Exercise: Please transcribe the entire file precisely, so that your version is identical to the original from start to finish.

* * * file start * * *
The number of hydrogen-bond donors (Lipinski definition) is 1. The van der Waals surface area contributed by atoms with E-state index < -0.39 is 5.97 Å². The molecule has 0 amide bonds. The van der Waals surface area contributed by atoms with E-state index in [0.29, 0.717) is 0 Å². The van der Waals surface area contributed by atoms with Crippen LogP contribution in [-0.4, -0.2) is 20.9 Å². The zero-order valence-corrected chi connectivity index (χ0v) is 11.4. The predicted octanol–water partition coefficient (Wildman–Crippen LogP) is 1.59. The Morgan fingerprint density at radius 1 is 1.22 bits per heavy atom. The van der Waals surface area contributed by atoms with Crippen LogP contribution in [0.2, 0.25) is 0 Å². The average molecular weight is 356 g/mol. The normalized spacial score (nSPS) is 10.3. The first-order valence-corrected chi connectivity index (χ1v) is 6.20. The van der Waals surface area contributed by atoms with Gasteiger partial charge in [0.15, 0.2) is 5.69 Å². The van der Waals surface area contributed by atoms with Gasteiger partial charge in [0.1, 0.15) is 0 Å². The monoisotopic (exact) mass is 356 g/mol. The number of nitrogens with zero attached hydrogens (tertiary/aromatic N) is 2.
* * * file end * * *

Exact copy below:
The number of hydrogen-bond donors (Lipinski definition) is 1. The van der Waals surface area contributed by atoms with E-state index < -0.39 is 5.97 Å². The molecule has 0 amide bonds. The van der Waals surface area contributed by atoms with E-state index in [0.29, 0.717) is 0 Å². The van der Waals surface area contributed by atoms with Crippen LogP contribution in [-0.4, -0.2) is 20.9 Å². The zero-order valence-corrected chi connectivity index (χ0v) is 11.4. The predicted octanol–water partition coefficient (Wildman–Crippen LogP) is 1.59. The Morgan fingerprint density at radius 1 is 1.22 bits per heavy atom. The van der Waals surface area contributed by atoms with Crippen LogP contribution in [0.2, 0.25) is 0 Å². The average molecular weight is 356 g/mol. The normalized spacial score (nSPS) is 10.3. The first-order valence-corrected chi connectivity index (χ1v) is 6.20. The van der Waals surface area contributed by atoms with Gasteiger partial charge in [0.15, 0.2) is 5.69 Å². The van der Waals surface area contributed by atoms with Gasteiger partial charge in [0.1, 0.15) is 0 Å². The monoisotopic (exact) mass is 356 g/mol. The number of nitrogens with zero attached hydrogens (tertiary/aromatic N) is 2.